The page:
Jenkins petitioned for a writ of habeas corpus in federal court, alleging that the State's use of the tape-recorded statements to impeach him at trial violated the Sixth Amendment; that other statements he made to the police at the time of his arrest were involuntary and obtained in violation of Miranda; and that he was denied the effective assistance of trial counsel.


The petition was referred to Magistrate Bernikow, who ruled against Jenkins on his Miranda and ineffective assistance of counsel claims. The magistrate recommended, however, that the writ be conditionally granted on the basis of Jenkins's Sixth Amendment claim. The district court agreed that the Miranda and denial of counsel claims were without merit, but the court rejected the magistrate's recommendation that Jenkins be granted relief on his Sixth Amendment claim. In the district court's opinion, "Jenkins' Sixth Amendment right to counsel was not violated, and ... even if that right was violated, [his] statements were properly admitted for impeachment purposes."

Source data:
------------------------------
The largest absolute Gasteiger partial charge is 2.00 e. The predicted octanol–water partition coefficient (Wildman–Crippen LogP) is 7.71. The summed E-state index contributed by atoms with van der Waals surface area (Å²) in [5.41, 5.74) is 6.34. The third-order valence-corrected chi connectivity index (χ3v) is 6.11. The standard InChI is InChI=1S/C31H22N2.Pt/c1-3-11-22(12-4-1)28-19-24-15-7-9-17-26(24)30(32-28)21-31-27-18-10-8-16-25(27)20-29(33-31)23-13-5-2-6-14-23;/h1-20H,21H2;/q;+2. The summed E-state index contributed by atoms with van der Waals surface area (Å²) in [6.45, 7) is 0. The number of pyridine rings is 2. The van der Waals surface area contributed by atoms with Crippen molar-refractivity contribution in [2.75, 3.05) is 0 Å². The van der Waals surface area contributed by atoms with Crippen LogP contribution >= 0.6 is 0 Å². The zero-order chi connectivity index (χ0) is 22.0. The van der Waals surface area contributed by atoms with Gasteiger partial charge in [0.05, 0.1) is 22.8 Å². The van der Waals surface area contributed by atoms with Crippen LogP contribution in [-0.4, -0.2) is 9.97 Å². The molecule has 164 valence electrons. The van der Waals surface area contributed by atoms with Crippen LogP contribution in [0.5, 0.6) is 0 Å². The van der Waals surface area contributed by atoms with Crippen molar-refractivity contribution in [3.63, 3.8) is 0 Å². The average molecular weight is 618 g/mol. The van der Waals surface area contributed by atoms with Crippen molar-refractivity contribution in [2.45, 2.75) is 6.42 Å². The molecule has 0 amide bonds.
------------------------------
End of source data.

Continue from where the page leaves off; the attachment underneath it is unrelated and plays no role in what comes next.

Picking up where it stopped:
This appeal, in which Jenkins raises only his Sixth Amendment claim, followed.

II. Discussion


At the threshold, the State argues that Jenkins has not exhausted his state court remedies with respect to his Sixth Amendment claim and that we must return this case to the state courts to give them the first opportunity to rule on that claim. The district court, as well as the magistrate, rejected this argument, finding that Jenkins exhausted his state remedies when he "fairly presented [his claim] to the state courts." Picard v. Connor, 404 U.S. 270, 275, 92 S.Ct. 509, 512, 30 L.Ed.2d 438 (1971); accord Reid v. Senkowski, 961 F.2d 374, 376 (2d Cir.1992) (per curiam); Daye v. Attorney General of the State of New York, 696 F.2d 186, 191 (2d Cir.1982) (in banc). Based on our review of the record, we agree with the district court's conclusion and so proceed to the merits.

A. Sixth Amendment


Jenkins contends that Lacey, while acting as a state agent, deliberately elicited incriminating statements from him after his right to counsel had attached, thus violating the Sixth Amendment. He further contends that it was constitutionally impermissible for the State to use those incriminating statements to impeach him at trial. As noted, the district court rejected these contentions.